Tuesday, September 29, 2009
Subtitled "Hearts, Minds, and Sergeants in the U.S. Army" this is a fictional account of one sergeant's experiences in the Gulf War (Desert Storm). Mixed in with it is a fair bit of military history, also told through the viewpoint of the sergeants at the time. The real story, however, is the classic tale of a man growing older and confronting the limitations and changes imposed by the calendar. Sergeant Dee Crane has fought in Vietnam and served faithfully in the so-called "peacetime Army", but now finds himself getting ready to go to war again, but this time his comrades in arms aren't his contemporaries, but a bunch of volunteer men and women who are young enough to be his children. The gap between them grows more evident as combat looms nearer, but Crane's respect and even affection for the young soldiers under his authority grows as they face that test together.
I can't speak to the accuracy of the military parts of the book, but the emotions of a middle-aged man looking both ways at his life are all too real. It is a good solid read, but I caution you that you may never look at pencils the same way again.
Wednesday, September 23, 2009
I notice right away that the dateline on this article is September 28th, a day which is still 5 days in my future. Odd, but not particularly significant.
I admit that I love Wikipedia. I read every article that I see that mentions it and have been known to spend hours just clicking from article to article as my attention wanders. Of course I used to take the encyclopedia off the shelf as I was growing up and just read an entire volume cover to cover, so this isn't really new behavior, but it is a lot easier to do on Wikipedia. Most of the article (which you probably need to read before my comments make sense) is pretty obvious to me. When a community gets big it needs more structure to make it work. No surprise then that Wikipedia keeps adding layers. Likewise, as the cost of failure rises the investment in preventing failure will rise as well. In the wiki-world cost of failure is the loss of trust in the information you are presenting. When Wikipedia became the most frequently referenced site for finding information they stopped being the Wild-Wiki-West and had to become Boston downtown. Stuff has to be right when millions of people are looking at it.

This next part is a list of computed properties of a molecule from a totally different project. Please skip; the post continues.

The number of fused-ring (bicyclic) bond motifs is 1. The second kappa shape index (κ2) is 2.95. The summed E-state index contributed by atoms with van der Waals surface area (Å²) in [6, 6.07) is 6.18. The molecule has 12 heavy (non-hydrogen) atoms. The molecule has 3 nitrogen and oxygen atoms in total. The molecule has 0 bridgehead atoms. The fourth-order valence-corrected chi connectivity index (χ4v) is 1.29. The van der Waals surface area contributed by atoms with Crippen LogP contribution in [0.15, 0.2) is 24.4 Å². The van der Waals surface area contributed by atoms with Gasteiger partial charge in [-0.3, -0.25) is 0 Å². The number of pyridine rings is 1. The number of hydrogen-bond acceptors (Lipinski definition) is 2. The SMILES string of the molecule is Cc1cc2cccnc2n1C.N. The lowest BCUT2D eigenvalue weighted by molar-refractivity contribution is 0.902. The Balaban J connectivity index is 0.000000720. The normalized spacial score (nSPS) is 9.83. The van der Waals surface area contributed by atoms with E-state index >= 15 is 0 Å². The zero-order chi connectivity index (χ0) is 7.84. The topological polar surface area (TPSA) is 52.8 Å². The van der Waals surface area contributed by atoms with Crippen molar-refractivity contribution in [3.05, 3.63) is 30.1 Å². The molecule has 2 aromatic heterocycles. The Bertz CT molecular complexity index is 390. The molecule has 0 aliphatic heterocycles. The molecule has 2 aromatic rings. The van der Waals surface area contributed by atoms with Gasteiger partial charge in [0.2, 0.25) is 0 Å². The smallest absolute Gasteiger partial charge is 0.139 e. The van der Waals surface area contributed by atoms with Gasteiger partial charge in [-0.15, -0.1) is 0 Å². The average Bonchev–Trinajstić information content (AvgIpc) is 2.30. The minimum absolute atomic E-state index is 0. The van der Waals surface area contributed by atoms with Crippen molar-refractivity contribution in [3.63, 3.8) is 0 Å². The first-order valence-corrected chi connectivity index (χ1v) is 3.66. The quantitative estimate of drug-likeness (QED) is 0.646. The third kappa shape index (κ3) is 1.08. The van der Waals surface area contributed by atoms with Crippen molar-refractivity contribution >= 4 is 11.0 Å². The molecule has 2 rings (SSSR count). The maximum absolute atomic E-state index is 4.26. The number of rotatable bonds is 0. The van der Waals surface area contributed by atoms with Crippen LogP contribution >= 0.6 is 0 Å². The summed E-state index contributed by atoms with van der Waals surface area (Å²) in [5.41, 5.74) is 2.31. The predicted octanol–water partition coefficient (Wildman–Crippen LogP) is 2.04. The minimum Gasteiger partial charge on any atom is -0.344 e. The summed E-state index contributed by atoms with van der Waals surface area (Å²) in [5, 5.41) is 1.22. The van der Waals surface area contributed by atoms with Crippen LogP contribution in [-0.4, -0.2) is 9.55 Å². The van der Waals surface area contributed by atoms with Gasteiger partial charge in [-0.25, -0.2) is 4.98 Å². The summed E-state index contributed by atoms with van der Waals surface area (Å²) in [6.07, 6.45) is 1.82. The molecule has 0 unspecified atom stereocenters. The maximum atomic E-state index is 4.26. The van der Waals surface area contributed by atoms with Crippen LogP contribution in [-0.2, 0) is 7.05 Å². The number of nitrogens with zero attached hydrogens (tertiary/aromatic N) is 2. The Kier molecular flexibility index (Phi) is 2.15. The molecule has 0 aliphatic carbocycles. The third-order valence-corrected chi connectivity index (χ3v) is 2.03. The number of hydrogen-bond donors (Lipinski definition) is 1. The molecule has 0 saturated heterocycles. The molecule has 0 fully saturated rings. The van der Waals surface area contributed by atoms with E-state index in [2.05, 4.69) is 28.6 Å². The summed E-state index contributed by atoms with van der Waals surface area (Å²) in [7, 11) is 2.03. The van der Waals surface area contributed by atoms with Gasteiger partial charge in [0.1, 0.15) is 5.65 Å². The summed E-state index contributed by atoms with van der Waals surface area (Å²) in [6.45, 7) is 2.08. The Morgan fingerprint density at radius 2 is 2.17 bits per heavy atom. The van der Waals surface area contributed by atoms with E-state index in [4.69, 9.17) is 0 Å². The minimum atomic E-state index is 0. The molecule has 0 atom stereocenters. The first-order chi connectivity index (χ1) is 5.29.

The thing that did catch my attention was the last couple of paragraphs where the entire future of Wikipedia was being called into question. Quite simply, I can't see Wikipedia going away. There is too much there. Someone will make the effort to keep it alive one way or another, maybe not in quite the same environment, but it will be there and will still be accepting information because too many people around the world are hooked on quick access to reasonably accurate data about virtually everything. I'm hooked to the point that I'd even pay for access if that is what it took to keep it there (and especially to keep it growing and accurate). The web is full of information, Wikipedia currently provides the best way to actually distill facts from the cloud. Unless someone finds a revolutionary new way to do that I see Wikipedia continuing as long as the web exists.
Wednesday, September 16, 2009
Monday, September 7, 2009
All I can say is that I hope the guy writing the headline has a sense of humor! The article should read something like:
"Traffic was halted for several hours today across San Francisco's Bay Bridge while two drug dealers tried to collect all the lost rocks from their stash. What started as a minor fender-bender ended as a day-long traffic jam when one of the drivers accidentally spilled a large bag of crack cocaine when he got out of his car to swear at the other driver who had clipped him. As bystanders realized that there was crack all over the bridge deck they tried to grab as much as they could, prompting the original dealer's partner to leap from the car brandishing a 9mm handgun to try to reclaim the drugs. Confusion and chaos ensued. Film at eleven..."
Or maybe there are structural problems with the bridge...
Wednesday, September 2, 2009
TweakGuides is a web site devoted to making things better - or at least making your computer system run better. I haven't read most of the gaming stuff, since I don't do computer games, but the bits on optimizing Firefox and dealing with some of the Vista annoyances are good. If you are into trying to squeeze the most performance out of your system that you can then I'd say give it a spin.